Spanish company Glovo announces plans to raise funds for Latin American tech center

Glovo plans to raise funds for LATAM tech center, U.S. government revokes Venezuelan visas, retail giants look to e-commerce and more from LATAM

Spanish company Glovo announces plans to raise funds for Latin American tech center

Spanish delivery startup Glovo has announced plans to raise funds in the first quarter to create a tech center located in Brazil (Reuters).

Photo courtesy of Reuters

Photo courtesy of Reuters

According to the company’s Brazilian Managing Director, Bruno Raposo,

“Brazil is likely to overtake Spain in terms of Glovo’s deliveries this year, as the startup spreads to some 50 cities across Latin America’s largest economy from 21 urban centers there.”

Glovo has roughly 140 employees in the Brazilian market as of January 2019 and looks to fund further Latin American expansion in the coming year.

“The scramble for the upper hand in delivery in Brazil is part of a wider proliferation of such apps, including Instacart in the United States, which raised $871 mln in its latest fundraising round and Cornershop, a startup operating in Chile and Mexico which Walmart Inc is buying for $225 million,” says Raposo.

U.S. government revokes visas of Venezuelan officials serving under authoritarian Maduro regime

The U.S. government announced last Thursday its decision to revoke visas held by government officials serving under the authoritarian leadership of Nicolás Maduro (The Wall Street Journal).

These implementation of these travel restrictions is intended to target Venezuela’s Constituent Assembly: the legislative body convened by Maduro in the 2017 elections that sought to replace Venezuela’s opposition-held General Assembly.

According to U.S.envoy for Venezuela, Elliott Abrams,

“We are imposing visa restrictions and revoking the visas of members of the illegitimate Constituent Assembly… This body has usurped many of the constitutional powers of the National Assembly, the legitimate National Assembly, and embodies Maduro’s destruction of democratic institutions.”

Cabify expanding into Mexico

Spanish ride-sharing company Cabify moves forward with plans to join the Mexican market in 2019 with new brand Movo.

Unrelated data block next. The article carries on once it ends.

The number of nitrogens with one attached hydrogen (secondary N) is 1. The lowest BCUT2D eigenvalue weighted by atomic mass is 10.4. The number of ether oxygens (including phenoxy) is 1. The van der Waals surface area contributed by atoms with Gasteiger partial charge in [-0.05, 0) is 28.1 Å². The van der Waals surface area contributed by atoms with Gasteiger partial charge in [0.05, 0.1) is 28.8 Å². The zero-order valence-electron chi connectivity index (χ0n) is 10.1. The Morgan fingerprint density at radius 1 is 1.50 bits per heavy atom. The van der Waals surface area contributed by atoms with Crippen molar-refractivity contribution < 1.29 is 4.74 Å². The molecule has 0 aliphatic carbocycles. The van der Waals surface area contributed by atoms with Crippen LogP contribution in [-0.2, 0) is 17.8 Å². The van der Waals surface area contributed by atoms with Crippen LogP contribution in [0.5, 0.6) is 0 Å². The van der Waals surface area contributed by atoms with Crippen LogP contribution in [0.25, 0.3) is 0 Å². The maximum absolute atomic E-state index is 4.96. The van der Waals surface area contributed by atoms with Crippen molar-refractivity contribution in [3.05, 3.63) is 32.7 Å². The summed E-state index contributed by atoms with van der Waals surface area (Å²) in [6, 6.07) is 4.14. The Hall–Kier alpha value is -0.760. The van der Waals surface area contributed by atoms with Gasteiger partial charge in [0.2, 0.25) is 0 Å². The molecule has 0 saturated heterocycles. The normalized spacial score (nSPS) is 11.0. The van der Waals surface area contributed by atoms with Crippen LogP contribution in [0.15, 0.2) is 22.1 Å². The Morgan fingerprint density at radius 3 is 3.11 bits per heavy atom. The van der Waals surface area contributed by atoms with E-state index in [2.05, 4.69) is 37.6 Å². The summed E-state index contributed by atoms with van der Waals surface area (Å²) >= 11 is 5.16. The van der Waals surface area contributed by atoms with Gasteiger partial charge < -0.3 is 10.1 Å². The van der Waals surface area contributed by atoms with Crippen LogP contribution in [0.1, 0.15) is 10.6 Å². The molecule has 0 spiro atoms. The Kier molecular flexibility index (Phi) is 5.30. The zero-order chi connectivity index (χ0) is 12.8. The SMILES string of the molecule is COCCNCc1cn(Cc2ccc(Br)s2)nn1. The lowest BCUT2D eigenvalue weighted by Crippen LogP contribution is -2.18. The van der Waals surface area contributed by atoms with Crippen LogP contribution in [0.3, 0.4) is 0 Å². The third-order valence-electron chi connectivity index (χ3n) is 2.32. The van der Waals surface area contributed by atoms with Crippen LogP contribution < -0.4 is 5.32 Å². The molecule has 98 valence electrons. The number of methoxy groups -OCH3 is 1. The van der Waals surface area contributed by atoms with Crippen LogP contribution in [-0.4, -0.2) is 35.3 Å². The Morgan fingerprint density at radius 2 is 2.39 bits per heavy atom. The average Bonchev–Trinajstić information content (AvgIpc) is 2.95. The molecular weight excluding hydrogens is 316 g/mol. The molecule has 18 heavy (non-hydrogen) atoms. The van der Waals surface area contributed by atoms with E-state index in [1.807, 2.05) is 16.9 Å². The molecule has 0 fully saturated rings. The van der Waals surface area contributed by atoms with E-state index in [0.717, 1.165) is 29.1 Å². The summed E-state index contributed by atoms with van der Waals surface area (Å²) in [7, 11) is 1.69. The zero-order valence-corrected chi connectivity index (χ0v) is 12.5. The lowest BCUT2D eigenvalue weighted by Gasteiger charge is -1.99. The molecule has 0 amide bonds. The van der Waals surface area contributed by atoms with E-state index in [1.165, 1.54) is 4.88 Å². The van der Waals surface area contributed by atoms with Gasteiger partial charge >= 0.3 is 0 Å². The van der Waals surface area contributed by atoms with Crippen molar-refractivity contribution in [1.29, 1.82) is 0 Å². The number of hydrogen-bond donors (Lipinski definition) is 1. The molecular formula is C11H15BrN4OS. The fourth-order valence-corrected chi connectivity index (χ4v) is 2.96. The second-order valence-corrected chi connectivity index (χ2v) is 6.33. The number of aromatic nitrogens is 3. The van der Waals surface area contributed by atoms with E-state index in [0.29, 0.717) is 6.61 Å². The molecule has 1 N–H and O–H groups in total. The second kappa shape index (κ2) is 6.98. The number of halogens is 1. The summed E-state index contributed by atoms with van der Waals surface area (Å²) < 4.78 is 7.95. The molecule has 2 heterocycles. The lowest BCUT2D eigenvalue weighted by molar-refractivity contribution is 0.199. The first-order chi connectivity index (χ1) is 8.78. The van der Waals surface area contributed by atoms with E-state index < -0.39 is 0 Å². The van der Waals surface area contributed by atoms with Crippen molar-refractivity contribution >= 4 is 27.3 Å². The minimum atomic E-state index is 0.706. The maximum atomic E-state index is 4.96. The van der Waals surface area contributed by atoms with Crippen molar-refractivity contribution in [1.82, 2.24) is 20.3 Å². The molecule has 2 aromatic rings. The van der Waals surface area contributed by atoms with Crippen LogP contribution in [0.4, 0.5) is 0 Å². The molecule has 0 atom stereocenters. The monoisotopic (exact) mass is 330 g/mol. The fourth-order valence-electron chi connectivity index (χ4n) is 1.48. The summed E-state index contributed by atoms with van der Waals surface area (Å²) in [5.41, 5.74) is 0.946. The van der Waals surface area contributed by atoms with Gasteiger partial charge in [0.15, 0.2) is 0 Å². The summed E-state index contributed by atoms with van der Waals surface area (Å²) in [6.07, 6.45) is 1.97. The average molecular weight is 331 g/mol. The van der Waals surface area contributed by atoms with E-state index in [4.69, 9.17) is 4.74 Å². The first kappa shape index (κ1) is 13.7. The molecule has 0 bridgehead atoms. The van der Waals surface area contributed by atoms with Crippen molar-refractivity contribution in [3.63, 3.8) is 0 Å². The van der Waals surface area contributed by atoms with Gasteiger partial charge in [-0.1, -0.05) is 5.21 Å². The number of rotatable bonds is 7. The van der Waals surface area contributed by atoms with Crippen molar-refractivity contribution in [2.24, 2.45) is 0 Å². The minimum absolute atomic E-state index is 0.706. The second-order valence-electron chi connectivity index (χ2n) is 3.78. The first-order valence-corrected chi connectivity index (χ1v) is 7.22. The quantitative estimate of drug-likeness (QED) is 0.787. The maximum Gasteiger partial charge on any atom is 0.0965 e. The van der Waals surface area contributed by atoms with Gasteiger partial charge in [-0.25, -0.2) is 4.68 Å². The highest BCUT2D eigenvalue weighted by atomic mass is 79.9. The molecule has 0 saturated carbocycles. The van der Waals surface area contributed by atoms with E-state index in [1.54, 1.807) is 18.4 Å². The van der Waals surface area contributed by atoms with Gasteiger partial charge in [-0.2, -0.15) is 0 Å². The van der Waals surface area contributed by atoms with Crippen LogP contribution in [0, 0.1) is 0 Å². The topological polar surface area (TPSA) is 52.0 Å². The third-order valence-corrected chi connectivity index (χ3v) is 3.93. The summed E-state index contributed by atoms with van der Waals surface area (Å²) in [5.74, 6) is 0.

According to El Financiero, Scooter and electric motorcycle services will be available in the coming months, according to Cabify’s new Mexico General Manager Ramón Escobar.

Vicente Pascual, Cabify Spain’s general manager, said

“We want to keep building on the opportunity to provide more (mobility) options to our users through one platform”

Chile ranked third most entrepreneurial country in the world

The recent issue of Global Entrepreneurship Monitor (GEM) ranked Chile as the third most entrepreneurial country worldwide.

Universidad de Desarrollo reports that entrepreneurial activity in Chile has grown from 13% in 2008 to 25.1%

Maribel Guerrero, academic director for GEM Chile, discussed the importance of the report, as it “places Chile in the same group as other high-income countries such as the United States and other European countries,” (LatAm List).

“Chile, like the other two countries with which it leads the ranking, is an entrepreneurial country, but what sets them apart is the quality of enterprises, that is, if they are driven, for example, by opportunity, necessity or innovation,” (Invest Chile).

Latin American retail giants shift to e-commerce

In 2018, Chilean fashion giant Falabella acquired Mexican e-commerce platform Linio for $138 million in one of the biggest M&As of the year.

Falabella’s new logistics structure also includes a new warehouse in Santiago, Chile and the integration of Google Play in its local market. According to mds, all offers included in Falabella’s stores and Sodimac shops will also be available in Linio markets.

Mexican department store group Liverpool also shifted its focus to e-commerce and improving in-store purchasing experiences for customers.

“The Mexican group announced in July the release of an e-commerce platform for Suburbia, the low-cost fashion chain it acquired from Walmart in 2017 for a price of 15.7 billion Mexican pesos (844 million dollars).”

TriLinc Global Impact Funds announces approved $18 million dollars in financial commitments for Latin American transactions

TriLinc Global Impact Funds announced last Monday that it has approved $18 million in trade finance and term loan transactions in Latin America.

TriLinc is an impact investments fund that provides financial services to small and medium enterprises in developing economies. With the inclusion of the newly announced Latin American deal, the company’s total financing commitments accumulate to “$443.6 million for business expansion and socioeconomic development through its holdings in Sub-Saharan Africa, Latin America, Southeast Asia, and Emerging Europe,” (BusinessWire).

Do you want access to the best points of interest database in international markets?

Contact Us

Strategic insights on growing your business, delivered straight to your inbox

Sign up for our
Latin America newsletter


Sign up for our
Southeast Asia newsletter